Review: The Death of Antagonis by David Annandale

Posted by DarkChaplain at 9/14/2013
This one, like the Skarsnik review, was posted on Goodreads earlier this year. It dates back to March 4, and does not care about previous structure on this blog.
The Story:
"The Black Dragons fall upon the world of Antagonis, summoned to combat the plague of undeath that has engulfed the planet. Allying themselves with Inquisitor Werner Lettinger and a force of Sisters of Battle, the Black Dragons endeavour to save the souls of the Imperial citizens who have succumbed to the contagion. But there is more than a mere infection at play – the dread forces of Chaos lie behind the outbreak, and the Black Dragons stand in the way of the Dark Gods’ victory…"
Getting through this one was a breeze. It never bogged me down, no scene overstayed its welcome and before I knew it, I was getting mad at the Internet and my Computer for throwing games and videos at me again.
This was one of the few books that made me wish restarting the machine or booting up a game would take longer than it did, so I could read just another few pages...

But I digress.

The book provides a really fantastic view on the Black Dragons Chapter, from their non-Codex organization to the way they fight and the mutations they bear, but also shows the risks inherent in deviation from the Imperial norms. My knowledge about the Chapter was minimalistic at best, but the way the Dragons were presented really clicked with me.

The antagonists were fairly unique as well, not least due to their origin, and there was plenty of tension at all times. The main villain of the story is told to have a longer history with the Black Dragons, and the connection gets deepened throughout the book in various ways.
Once the Dragons realized who their enemy was, he became more than just a villain covered in mystery, but an everpresent threat.

But the titlegiving Death of Antagonis marks more than just the first of many genocides the reader gets to read about; it also opens the curtain for a schism within the Black Dragons themselves.
Especially in that regard did David Annandale score highly, in my opinion. He developed a very intriguing conflict between very contrasting characters, and made it the leading theme of the novel.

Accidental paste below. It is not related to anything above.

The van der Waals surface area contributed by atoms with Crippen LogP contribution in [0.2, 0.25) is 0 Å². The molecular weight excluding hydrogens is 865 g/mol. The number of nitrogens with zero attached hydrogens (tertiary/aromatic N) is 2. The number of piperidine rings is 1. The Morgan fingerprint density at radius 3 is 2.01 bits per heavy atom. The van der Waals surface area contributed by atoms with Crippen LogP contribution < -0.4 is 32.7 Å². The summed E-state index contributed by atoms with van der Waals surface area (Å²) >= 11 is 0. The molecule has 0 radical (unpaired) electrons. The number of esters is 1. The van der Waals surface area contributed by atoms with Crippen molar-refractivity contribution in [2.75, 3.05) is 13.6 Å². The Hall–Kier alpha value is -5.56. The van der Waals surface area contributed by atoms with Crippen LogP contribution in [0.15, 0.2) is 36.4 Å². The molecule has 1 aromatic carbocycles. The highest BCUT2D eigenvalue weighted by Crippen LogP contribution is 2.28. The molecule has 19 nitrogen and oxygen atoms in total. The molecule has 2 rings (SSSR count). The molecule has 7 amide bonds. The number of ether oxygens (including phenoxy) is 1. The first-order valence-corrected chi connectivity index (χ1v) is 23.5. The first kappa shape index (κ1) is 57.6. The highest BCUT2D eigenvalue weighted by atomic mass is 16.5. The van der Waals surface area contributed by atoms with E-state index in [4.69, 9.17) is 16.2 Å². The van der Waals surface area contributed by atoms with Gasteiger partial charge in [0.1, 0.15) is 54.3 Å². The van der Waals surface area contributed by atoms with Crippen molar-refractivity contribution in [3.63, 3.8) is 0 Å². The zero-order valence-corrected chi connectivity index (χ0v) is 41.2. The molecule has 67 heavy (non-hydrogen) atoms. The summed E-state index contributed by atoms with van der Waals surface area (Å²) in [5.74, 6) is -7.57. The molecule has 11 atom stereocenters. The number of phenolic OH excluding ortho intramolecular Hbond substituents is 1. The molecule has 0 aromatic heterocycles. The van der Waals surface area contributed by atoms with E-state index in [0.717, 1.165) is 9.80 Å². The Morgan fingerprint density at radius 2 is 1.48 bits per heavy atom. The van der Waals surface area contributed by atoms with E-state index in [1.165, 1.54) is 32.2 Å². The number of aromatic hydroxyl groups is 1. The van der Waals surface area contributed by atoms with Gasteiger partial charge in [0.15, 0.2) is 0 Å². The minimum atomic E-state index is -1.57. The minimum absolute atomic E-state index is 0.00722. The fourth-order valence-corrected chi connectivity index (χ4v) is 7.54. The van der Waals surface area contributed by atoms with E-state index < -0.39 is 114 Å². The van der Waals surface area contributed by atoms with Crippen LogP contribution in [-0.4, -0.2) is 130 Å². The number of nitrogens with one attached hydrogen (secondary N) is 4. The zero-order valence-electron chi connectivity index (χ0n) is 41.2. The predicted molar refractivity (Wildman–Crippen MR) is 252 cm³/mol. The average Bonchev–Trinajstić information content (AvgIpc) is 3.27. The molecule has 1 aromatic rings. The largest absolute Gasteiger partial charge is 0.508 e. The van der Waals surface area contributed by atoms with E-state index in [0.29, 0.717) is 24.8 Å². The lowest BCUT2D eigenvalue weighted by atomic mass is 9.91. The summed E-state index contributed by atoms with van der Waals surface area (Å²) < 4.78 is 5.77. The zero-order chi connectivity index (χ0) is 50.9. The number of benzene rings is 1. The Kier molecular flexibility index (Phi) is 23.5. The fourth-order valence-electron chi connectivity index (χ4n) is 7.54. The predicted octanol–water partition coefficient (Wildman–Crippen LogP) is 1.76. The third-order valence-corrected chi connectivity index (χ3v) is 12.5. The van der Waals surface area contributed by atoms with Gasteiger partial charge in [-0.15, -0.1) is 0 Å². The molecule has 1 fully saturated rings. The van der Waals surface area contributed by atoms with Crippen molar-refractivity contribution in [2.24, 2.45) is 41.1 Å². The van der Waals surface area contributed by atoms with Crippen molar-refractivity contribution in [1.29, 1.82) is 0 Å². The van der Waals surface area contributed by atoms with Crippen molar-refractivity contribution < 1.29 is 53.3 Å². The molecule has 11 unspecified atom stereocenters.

The book also gets you around a lot; from Antagonis itself to tiny moons and massive Hive Worlds. I might go as far as to call it the most diverse SMB novel yet, in terms of interesting locations. All locations were described tangible ways, no matter how exotic they were, without ever losing their charme.

The Death of Antagonis tells us a story about many Phyrric victories and how they wear a company of Space Marines down not only in strength of numbers but also erodes their confidence, convictions and unity of purpose.
It is not just a Space Marine Battles novel, but one about sacrifice, doubts and finding one's place and role in the service of the Emperor.

The book did have some rare lines that had me scratch my head, but nothing that broke it for me in any way, or took away from my enjoyment of the story.

If there's anything I can say about David Annandale, judging from The Carrion Anthem (printed in Treacheries of the Space Marines), Yarrick: Chains of Golgotha (and Evil Eye ) and now The Death of Antagonis, it is that he simply nails characters, settings, universe and the grimdark side of the franchise down.

This novel specifically presented the bleak side of the Imperium, the hopelessness inherent in a galaxy that has never been kind to humanity, in believable ways. There are no shining victories to be found here, and faith is a limited currency.
What it delivers, though, is a well-presented series of events that lead up to a satisfying, characterful climax, and a good balance between SMB-action and character interaction.

David clearly embraced the grandiose and the macabre once more, and I cannot wait for his next offering.

The Death of Antagonis on Goodreads

About the Author
DarkChaplain is a big nerd who spends too much time reading and thinking about books, organizing them on his ever-growing shelves, and yet increases his backlog by the month. DC is also an avid Gamer and owns more PC games than he'll ever be able to play. He is certainly spoiled for choice!
Follow Me on Twitter @TheDarkChaplain

The Reading Lamp


Leave a Reply

DarkChaplain's bookshelf: read

The Dragon Engine
Tomb Raider II #7
Star Wars #22
Star Wars: The Force Awakens Adaptation #3
Deathwatch: The Last Guardian
The Harrowing
The Awakening
Poe Dameron #5

DarkChaplain's favorite books »